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Mailbag? I Don’t Need No Stinkin’ Mailbag

Also, the indefatiguable Ryan Estrada did some gift art for Cakewrecks. Awesome.

Because a bunch of things just sort of happened all at once, many of them of the milestone variety. Viz:

  • Little Gamers turns nine years old today.
  • Today is the arithmetic mean of the day that Irregular Webcomic hit 2500 strips and the day that Misery Loves Sherman hits 500 strips (no link until tomorrow). Also, I’m about five days late on this one (but I like to do these round-numbers deals in big chunks when I can), but Tweep pretty much put itself outside of casual Archive Bingery last week when it crossed the 1000 mark.
  • Today marks two years of Bill Barnes making Unshelved his entire job, and one day since Jeph Jacques sold enough t-shirts to buy a house.
  • And if all these variations on damn that is a lot of webcomickry going on isn’t enough for you, you can slurp up two and a half hours more in this vidcast, starring Dylan Meconis, Bill Mudron, Katie Lane, and Erika Moen (who is totally awesome at both thinking up titles and spelling); it’s all about making comics and navigating the world of freelancing (that last part is especially important if you ever consider doing such work yourself).
  • Finally, there’s a thinky piece by Eric Burns-White yesterday on why paywalls on the internet (whether it’s newspapers or comics or encyclopaediae) are doomed to failure. I will register my usual and token objection to one thought that crops up in the comments (and often does in these contexts): that very few internet ventures make money purely by providing content (with the unspoken assumption being that this is why old-time comics guys look down on webcomickers as t-shirt merchants).

    My objection being, I don’t care how many newspapers paid to carry Peanuts, that’s not what got Sparky his own private hockey rink; he got richer than God by licensing his characters to appear on everything from snack cakes to insurance companies. The ratio of direct revenue from the comic to revenue from merchandise (including the dreaded t-shirts) is probably not significantly different from that seen by the average self-sufficient webcomicker when comparing direct website revenue (say, advertising) to that brought in by the sales of tangible stuff.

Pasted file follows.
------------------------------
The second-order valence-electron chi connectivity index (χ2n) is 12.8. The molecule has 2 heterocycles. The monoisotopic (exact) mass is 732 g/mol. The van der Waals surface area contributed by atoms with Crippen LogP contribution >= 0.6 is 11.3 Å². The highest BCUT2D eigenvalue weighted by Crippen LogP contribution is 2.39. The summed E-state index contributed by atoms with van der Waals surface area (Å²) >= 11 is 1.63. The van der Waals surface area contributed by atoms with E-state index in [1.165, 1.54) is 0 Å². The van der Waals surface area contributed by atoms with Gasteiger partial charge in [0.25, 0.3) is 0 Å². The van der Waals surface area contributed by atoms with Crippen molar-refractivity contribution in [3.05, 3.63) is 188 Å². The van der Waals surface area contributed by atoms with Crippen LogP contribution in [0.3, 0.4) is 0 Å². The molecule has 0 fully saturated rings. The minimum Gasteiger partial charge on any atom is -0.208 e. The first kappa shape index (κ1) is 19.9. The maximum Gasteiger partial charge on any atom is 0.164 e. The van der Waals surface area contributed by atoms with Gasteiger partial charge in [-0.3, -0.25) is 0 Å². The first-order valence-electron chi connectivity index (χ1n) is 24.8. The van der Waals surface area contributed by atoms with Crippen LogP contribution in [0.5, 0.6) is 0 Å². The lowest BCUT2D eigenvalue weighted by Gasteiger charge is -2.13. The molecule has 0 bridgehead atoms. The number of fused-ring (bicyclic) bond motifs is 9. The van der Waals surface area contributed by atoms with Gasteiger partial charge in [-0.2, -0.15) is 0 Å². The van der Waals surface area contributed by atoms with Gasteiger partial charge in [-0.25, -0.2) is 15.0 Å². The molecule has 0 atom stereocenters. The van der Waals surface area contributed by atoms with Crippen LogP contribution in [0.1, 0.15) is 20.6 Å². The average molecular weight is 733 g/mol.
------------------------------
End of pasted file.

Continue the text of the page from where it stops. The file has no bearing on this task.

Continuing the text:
It’s not a critical point, but I have a great affection for it, so let me have this one thing, okay? It doesn’t detract from the logical basis of Mr Snark-White’s argument, and doesn’t lessen the strength of his conclusions.

Hi there! Could you please provide the link to the vidcast? I think it was left off by mistake.


Actually, I found it right here:


Dangit. Misformatted link fixed. Thanks, Matt!

I’d be interested, especially with the recent publication of a book about Watterson ( to learn how much Watterson actually made from C&H without any ancillary sales of licensed swag… Then again, I’m guessing that he’s an outlier no matter what way you were to measure him.

BG: Watterson’s book sales are probably still, years later, outperforming most syndicated cartoonists’. That’s probably the bulk of his strip-related income.

Also, I think the salient point from the “comics sell merchandise” argument is that T-shirts, mugs, licensing characters to sell insurance, etc. are revenue streams available to comics, but not to, say, newspapers. That’s why “webcomics can do it why can’t everyone the internet do it too” isn’t quite a cogent argument.

The websnark link should be

[…] (Above: screenshot from the video. Link via Gary Tyrrell.) […]

Philosophical question: What’s worse, a misformed link not showing, or a correctly formed link to the wrong place. Fixed now, and our apologies.

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